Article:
Cryptocurrency Coins vs. Tokens: What’s the Difference?

Cryptocurrency Coins vs. Tokens

The world of blockchain is definitely vast and complicated. There are many different categories of crypto, from layer 1 blockchain protocols to blockchain oracles.

While each category of crypto has its own use case and purpose, it may be helpful to distinguish the difference between a cryptocurrency coin and a cryptocurrency token. This can help us determine more accurately the different methods for buying the crypto asset, as well as spot crypto scams more easily.

Of course, crypto scams are plentiful and can happen for both cryptocurrency coins and cryptocurrency tokens, but understanding the difference can help us spot when the coin (or token) that we are buying is legitimate or clearly a scam

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What is a cryptocurrency coin?

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A cryptocurrency coin is a coin that has its own network (or blockchain). Cryptocurrency coins became popular during the ICO (Initial Coin Offering) craze of 2017. ICO  allows startups to raise significant amounts of money before they release anything.

Unlike going public on the stock market, which requires a significant amount of oversight and regulations in order to join, anyone can make an ICO and issue “coins” that represent a company’s (or project’s) “value”. This, of course, attracted many susceptible people, promising the moon on their landing page then not delivering on anything. A great example of this would be the Dragon Coin scam in 2017.

Of course, some ICOs are absolutely legitimate and deliver great returns upon their initial release on an exchange. The most epic example of a successful ICO is Ethereum: the ICO started at 2000ETH per BTC, which at the time was worth around $500. This means that one could purchase ETH for 25 cents each. Considering one ETH costs over $3000 today, this shows the potential of ICO’s.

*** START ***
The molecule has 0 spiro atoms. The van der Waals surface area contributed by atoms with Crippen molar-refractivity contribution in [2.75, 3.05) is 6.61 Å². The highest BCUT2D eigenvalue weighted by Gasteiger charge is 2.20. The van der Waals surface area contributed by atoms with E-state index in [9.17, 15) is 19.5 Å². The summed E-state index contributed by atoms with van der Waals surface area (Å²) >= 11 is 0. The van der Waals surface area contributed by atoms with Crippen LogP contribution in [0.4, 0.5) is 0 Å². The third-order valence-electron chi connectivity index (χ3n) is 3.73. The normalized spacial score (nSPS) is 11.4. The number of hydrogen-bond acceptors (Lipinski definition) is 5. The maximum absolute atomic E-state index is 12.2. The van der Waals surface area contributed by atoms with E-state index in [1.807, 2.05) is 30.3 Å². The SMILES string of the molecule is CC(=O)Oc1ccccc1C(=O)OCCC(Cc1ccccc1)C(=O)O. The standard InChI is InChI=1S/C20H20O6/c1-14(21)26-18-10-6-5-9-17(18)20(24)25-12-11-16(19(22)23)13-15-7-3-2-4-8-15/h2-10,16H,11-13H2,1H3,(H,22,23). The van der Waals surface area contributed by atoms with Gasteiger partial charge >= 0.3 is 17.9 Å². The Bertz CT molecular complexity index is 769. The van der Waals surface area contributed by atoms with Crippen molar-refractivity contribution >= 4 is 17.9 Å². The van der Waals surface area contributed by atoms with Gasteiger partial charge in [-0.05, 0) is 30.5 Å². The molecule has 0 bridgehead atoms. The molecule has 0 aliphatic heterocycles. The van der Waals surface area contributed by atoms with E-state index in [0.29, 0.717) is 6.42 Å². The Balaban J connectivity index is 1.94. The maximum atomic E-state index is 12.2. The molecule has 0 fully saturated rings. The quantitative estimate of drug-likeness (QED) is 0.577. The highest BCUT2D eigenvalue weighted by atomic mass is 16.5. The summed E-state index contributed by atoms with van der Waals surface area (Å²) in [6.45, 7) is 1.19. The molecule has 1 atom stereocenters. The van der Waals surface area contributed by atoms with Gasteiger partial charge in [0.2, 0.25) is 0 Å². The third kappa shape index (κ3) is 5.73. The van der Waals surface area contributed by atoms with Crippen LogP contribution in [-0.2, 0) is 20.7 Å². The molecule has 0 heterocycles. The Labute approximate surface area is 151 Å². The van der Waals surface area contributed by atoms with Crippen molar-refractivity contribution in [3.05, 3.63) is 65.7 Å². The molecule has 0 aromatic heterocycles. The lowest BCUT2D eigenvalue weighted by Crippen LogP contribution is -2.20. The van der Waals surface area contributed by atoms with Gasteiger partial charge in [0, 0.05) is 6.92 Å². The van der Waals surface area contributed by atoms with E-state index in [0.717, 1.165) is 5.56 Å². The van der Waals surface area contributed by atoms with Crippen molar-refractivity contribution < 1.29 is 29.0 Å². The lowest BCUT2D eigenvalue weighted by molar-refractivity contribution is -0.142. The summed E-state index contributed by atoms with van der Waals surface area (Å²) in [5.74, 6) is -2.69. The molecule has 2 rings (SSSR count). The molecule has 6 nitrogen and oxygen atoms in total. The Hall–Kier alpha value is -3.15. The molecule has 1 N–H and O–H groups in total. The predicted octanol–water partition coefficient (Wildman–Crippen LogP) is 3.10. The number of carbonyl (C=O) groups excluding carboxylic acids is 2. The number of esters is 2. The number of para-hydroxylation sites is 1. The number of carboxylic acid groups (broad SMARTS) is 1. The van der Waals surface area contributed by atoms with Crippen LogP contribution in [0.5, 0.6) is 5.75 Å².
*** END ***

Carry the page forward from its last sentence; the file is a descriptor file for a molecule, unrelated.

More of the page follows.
To sum it all up, a cryptocurrency coin is a coin that lives on its own independent network and does not rely on any other networks or blockchains to operate. Great examples are $BTC, $LTC and $DOGE: all three of these run their own blockchain and require their own set of cryptocurrency miners in order to operate.

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Therefore, setting these three cryptocurrencies up to become scalable and handle a large amount of transactions requires a significant amount of mining power, and therefore a significant amount of investment. This is why ICO’s generally raise more money compared to IDO’s (Initial Dex Offering), and why cryptocurrency coins usually have larger market caps compared to their peers, cryptocurrency tokens.

What is a cryptocurrency token?

Shiba Inu token

A cryptocurrency token, as opposed to a cryptocurrency coin, relies on another network for all of its transactions, storage, and inputs into the blockchain.

A great example of this would be the Shiba Inu token ($SHIB): it is an ERC-20 token which was deployed on the Ethereum blockchain. ERC-20 is simply the standard given by the Ethereum community to define what attributes a token should have. If the Ethereum network suddenly vanishes, then no Shiba Inu transactions will be possible anymore, since SHIB is a token which was deployed on the Ethereum network.